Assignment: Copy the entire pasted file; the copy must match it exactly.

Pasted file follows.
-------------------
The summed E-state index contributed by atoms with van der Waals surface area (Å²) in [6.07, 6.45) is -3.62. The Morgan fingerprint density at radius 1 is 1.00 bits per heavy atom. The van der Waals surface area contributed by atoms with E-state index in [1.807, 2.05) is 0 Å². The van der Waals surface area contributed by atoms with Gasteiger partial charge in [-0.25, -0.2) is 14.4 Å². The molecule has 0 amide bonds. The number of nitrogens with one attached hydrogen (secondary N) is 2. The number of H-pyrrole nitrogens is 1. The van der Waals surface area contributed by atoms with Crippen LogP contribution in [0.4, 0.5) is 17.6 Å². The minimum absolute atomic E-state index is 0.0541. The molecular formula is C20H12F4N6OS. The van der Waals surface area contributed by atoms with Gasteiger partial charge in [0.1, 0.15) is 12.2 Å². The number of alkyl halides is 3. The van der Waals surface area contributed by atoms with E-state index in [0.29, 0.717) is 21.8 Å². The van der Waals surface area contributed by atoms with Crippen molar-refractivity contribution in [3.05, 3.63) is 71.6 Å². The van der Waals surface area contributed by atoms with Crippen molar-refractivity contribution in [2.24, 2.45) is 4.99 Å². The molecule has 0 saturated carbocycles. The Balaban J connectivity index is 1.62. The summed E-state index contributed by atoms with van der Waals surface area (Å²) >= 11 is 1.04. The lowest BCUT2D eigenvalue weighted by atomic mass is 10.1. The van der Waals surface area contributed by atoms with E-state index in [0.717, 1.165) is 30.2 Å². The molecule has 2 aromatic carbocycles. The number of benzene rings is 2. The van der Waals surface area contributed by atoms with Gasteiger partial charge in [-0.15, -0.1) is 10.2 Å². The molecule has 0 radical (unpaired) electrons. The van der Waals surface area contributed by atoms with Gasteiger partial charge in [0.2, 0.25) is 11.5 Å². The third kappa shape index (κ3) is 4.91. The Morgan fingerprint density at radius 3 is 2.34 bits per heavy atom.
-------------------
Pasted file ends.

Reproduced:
The summed E-state index contributed by atoms with van der Waals surface area (Å²) in [6.07, 6.45) is -3.62. The Morgan fingerprint density at radius 1 is 1.00 bits per heavy atom. The van der Waals surface area contributed by atoms with E-state index in [1.807, 2.05) is 0 Å². The van der Waals surface area contributed by atoms with Gasteiger partial charge in [-0.25, -0.2) is 14.4 Å². The molecule has 0 amide bonds. The number of nitrogens with one attached hydrogen (secondary N) is 2. The number of H-pyrrole nitrogens is 1. The van der Waals surface area contributed by atoms with Crippen LogP contribution in [0.4, 0.5) is 17.6 Å². The minimum absolute atomic E-state index is 0.0541. The molecular formula is C20H12F4N6OS. The van der Waals surface area contributed by atoms with Gasteiger partial charge in [0.1, 0.15) is 12.2 Å². The number of alkyl halides is 3. The van der Waals surface area contributed by atoms with E-state index in [0.29, 0.717) is 21.8 Å². The van der Waals surface area contributed by atoms with Crippen molar-refractivity contribution in [3.05, 3.63) is 71.6 Å². The van der Waals surface area contributed by atoms with Crippen molar-refractivity contribution in [2.24, 2.45) is 4.99 Å². The molecule has 0 saturated carbocycles. The Balaban J connectivity index is 1.62. The summed E-state index contributed by atoms with van der Waals surface area (Å²) >= 11 is 1.04. The lowest BCUT2D eigenvalue weighted by atomic mass is 10.1. The van der Waals surface area contributed by atoms with E-state index in [0.717, 1.165) is 30.2 Å². The molecule has 2 aromatic carbocycles. The number of benzene rings is 2. The van der Waals surface area contributed by atoms with Gasteiger partial charge in [-0.15, -0.1) is 10.2 Å². The molecule has 0 radical (unpaired) electrons. The van der Waals surface area contributed by atoms with Gasteiger partial charge in [0.2, 0.25) is 11.5 Å². The third kappa shape index (κ3) is 4.91. The Morgan fingerprint density at radius 3 is 2.34 bits per heavy atom.